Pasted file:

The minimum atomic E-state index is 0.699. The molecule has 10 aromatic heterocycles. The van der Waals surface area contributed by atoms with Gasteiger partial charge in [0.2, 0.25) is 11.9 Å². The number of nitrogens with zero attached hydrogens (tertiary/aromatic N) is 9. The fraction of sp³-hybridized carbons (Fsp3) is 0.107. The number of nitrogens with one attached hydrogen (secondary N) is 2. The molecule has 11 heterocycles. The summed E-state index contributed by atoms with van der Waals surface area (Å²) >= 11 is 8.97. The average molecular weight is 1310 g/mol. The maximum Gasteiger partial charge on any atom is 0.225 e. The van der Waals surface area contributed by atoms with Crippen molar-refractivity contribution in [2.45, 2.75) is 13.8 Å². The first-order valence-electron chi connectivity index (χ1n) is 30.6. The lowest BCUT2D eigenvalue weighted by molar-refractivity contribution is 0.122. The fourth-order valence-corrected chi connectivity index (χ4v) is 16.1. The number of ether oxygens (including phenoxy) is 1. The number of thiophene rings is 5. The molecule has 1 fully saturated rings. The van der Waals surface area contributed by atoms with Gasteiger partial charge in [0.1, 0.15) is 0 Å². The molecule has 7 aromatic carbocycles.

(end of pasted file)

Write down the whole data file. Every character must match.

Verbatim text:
The minimum atomic E-state index is 0.699. The molecule has 10 aromatic heterocycles. The van der Waals surface area contributed by atoms with Gasteiger partial charge in [0.2, 0.25) is 11.9 Å². The number of nitrogens with zero attached hydrogens (tertiary/aromatic N) is 9. The fraction of sp³-hybridized carbons (Fsp3) is 0.107. The number of nitrogens with one attached hydrogen (secondary N) is 2. The molecule has 11 heterocycles. The summed E-state index contributed by atoms with van der Waals surface area (Å²) >= 11 is 8.97. The average molecular weight is 1310 g/mol. The maximum Gasteiger partial charge on any atom is 0.225 e. The van der Waals surface area contributed by atoms with Crippen molar-refractivity contribution in [2.45, 2.75) is 13.8 Å². The first-order valence-electron chi connectivity index (χ1n) is 30.6. The lowest BCUT2D eigenvalue weighted by molar-refractivity contribution is 0.122. The fourth-order valence-corrected chi connectivity index (χ4v) is 16.1. The number of ether oxygens (including phenoxy) is 1. The number of thiophene rings is 5. The molecule has 1 fully saturated rings. The van der Waals surface area contributed by atoms with Gasteiger partial charge in [0.1, 0.15) is 0 Å². The molecule has 7 aromatic carbocycles.